Subject Matter Knowledge

Like all industries, government agencies and departments have their own specific needs. These nuances and idiosyncrasies are best learned by having direct involvement in public sector work.

When engaging with an LSP, make sure you ask them about the specific translators working on your documents.

Get an understanding of their subject matter knowledge, their experience dealing with official documents, and what departments they’ve supported in the past.

Document Context

A good translation isn’t just changing words from one language to another. A good translation is done with an understanding of the context of the need the document is addressing. In government situations, they’ll often fall into subcategories such as legal, financial, non-profit, or other industries.

The linguist needs to know what kind of parties are involved in the document, how the translation will be used, and any other pertinent information. They can then use the best tone, formality, and choice of words to successfully translate the content.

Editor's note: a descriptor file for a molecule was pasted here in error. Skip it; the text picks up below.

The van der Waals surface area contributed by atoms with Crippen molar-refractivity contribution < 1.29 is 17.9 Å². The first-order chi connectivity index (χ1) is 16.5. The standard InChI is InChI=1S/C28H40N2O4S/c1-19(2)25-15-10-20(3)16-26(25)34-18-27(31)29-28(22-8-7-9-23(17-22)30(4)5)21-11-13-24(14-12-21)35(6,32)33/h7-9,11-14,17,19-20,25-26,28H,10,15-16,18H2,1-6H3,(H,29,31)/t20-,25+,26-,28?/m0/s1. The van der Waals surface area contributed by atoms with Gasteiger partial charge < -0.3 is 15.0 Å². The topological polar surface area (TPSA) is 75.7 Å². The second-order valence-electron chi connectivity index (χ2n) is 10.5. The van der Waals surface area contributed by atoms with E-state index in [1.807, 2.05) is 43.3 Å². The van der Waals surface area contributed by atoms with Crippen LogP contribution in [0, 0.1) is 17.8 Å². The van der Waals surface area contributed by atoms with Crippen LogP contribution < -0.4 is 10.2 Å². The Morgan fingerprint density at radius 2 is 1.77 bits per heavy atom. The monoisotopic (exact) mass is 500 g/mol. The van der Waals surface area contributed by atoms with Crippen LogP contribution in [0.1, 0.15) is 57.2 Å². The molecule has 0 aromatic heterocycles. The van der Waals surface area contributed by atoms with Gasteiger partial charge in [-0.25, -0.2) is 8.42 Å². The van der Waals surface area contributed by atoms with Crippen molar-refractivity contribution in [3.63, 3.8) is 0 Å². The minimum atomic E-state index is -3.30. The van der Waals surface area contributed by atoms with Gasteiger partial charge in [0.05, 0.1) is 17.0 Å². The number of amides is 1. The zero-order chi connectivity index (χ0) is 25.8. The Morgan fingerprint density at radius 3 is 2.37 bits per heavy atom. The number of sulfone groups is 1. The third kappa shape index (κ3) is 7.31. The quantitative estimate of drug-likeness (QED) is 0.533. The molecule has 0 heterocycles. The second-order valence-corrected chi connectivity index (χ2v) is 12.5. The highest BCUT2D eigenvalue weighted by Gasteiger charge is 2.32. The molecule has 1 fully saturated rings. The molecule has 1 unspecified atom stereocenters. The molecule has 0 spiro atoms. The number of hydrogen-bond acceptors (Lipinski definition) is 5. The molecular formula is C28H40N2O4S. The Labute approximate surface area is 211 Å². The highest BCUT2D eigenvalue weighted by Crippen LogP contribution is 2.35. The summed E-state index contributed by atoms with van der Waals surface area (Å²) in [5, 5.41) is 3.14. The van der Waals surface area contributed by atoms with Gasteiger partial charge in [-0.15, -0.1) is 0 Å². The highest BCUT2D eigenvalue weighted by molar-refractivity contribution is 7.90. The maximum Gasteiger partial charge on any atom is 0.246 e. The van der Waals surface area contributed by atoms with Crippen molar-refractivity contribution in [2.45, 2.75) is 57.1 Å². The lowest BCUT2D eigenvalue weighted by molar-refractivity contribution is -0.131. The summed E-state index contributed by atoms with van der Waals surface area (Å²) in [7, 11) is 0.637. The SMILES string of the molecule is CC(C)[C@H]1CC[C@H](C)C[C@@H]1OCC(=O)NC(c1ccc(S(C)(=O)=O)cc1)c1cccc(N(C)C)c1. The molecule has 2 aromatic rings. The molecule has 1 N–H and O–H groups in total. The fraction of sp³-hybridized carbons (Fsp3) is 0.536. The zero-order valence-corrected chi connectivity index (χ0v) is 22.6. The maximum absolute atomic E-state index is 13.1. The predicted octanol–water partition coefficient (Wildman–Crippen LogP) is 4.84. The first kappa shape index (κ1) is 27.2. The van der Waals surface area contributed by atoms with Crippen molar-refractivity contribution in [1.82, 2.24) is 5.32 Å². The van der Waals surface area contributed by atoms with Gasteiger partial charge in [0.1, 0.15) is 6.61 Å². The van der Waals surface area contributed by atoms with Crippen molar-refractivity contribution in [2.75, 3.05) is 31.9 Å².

Legalities Of Using External Suppliers And Onboarding

There may be certain documentation that a third party can't translate. It may be of a level that needs to have engagement directly with a government translation source.

It’s not common, but when translating a category of document for the first time, it’s worth making sure an external LSP can be engaged.

Security And Confidentiality

One of the processes you’ll need to understand from your LSP is how they deal with confidential, secure, or sensitive information.